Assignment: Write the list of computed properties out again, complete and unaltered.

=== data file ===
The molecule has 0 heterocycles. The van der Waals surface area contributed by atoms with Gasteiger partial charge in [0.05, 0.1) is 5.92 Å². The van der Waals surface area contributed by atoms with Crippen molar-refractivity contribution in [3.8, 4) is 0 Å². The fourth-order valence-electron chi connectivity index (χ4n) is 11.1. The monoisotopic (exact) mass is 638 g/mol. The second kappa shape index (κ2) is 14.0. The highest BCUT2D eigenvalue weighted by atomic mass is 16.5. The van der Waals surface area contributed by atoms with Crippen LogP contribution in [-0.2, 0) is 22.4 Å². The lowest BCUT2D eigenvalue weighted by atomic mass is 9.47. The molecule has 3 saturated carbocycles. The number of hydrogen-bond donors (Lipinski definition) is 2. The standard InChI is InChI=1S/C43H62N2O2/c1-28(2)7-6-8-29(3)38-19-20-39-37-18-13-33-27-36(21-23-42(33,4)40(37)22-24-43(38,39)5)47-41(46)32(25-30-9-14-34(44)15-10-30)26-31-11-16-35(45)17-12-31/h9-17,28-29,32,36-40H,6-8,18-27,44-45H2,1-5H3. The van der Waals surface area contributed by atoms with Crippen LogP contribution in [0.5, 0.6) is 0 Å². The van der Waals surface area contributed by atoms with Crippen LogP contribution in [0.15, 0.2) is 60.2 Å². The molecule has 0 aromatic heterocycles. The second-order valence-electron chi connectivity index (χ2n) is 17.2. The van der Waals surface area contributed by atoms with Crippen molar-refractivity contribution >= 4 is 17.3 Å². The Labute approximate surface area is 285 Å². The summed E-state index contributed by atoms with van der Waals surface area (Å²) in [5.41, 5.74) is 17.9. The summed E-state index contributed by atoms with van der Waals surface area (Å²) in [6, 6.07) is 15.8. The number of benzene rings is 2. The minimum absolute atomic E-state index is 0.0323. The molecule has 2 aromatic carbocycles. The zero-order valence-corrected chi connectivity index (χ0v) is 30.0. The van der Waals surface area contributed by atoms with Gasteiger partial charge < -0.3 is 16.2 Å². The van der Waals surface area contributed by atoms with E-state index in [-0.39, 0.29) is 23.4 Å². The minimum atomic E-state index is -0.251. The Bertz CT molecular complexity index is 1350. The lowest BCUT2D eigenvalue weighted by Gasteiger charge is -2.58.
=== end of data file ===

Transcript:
The molecule has 0 heterocycles. The van der Waals surface area contributed by atoms with Gasteiger partial charge in [0.05, 0.1) is 5.92 Å². The van der Waals surface area contributed by atoms with Crippen molar-refractivity contribution in [3.8, 4) is 0 Å². The fourth-order valence-electron chi connectivity index (χ4n) is 11.1. The monoisotopic (exact) mass is 638 g/mol. The second kappa shape index (κ2) is 14.0. The highest BCUT2D eigenvalue weighted by atomic mass is 16.5. The van der Waals surface area contributed by atoms with Crippen LogP contribution in [-0.2, 0) is 22.4 Å². The lowest BCUT2D eigenvalue weighted by atomic mass is 9.47. The molecule has 3 saturated carbocycles. The number of hydrogen-bond donors (Lipinski definition) is 2. The standard InChI is InChI=1S/C43H62N2O2/c1-28(2)7-6-8-29(3)38-19-20-39-37-18-13-33-27-36(21-23-42(33,4)40(37)22-24-43(38,39)5)47-41(46)32(25-30-9-14-34(44)15-10-30)26-31-11-16-35(45)17-12-31/h9-17,28-29,32,36-40H,6-8,18-27,44-45H2,1-5H3. The van der Waals surface area contributed by atoms with Crippen LogP contribution in [0.5, 0.6) is 0 Å². The van der Waals surface area contributed by atoms with Crippen LogP contribution in [0.15, 0.2) is 60.2 Å². The molecule has 0 aromatic heterocycles. The second-order valence-electron chi connectivity index (χ2n) is 17.2. The van der Waals surface area contributed by atoms with Crippen molar-refractivity contribution >= 4 is 17.3 Å². The Labute approximate surface area is 285 Å². The summed E-state index contributed by atoms with van der Waals surface area (Å²) in [5.41, 5.74) is 17.9. The summed E-state index contributed by atoms with van der Waals surface area (Å²) in [6, 6.07) is 15.8. The number of benzene rings is 2. The minimum absolute atomic E-state index is 0.0323. The molecule has 2 aromatic carbocycles. The zero-order valence-corrected chi connectivity index (χ0v) is 30.0. The van der Waals surface area contributed by atoms with Gasteiger partial charge < -0.3 is 16.2 Å². The van der Waals surface area contributed by atoms with E-state index in [-0.39, 0.29) is 23.4 Å². The minimum atomic E-state index is -0.251. The Bertz CT molecular complexity index is 1350. The lowest BCUT2D eigenvalue weighted by Gasteiger charge is -2.58.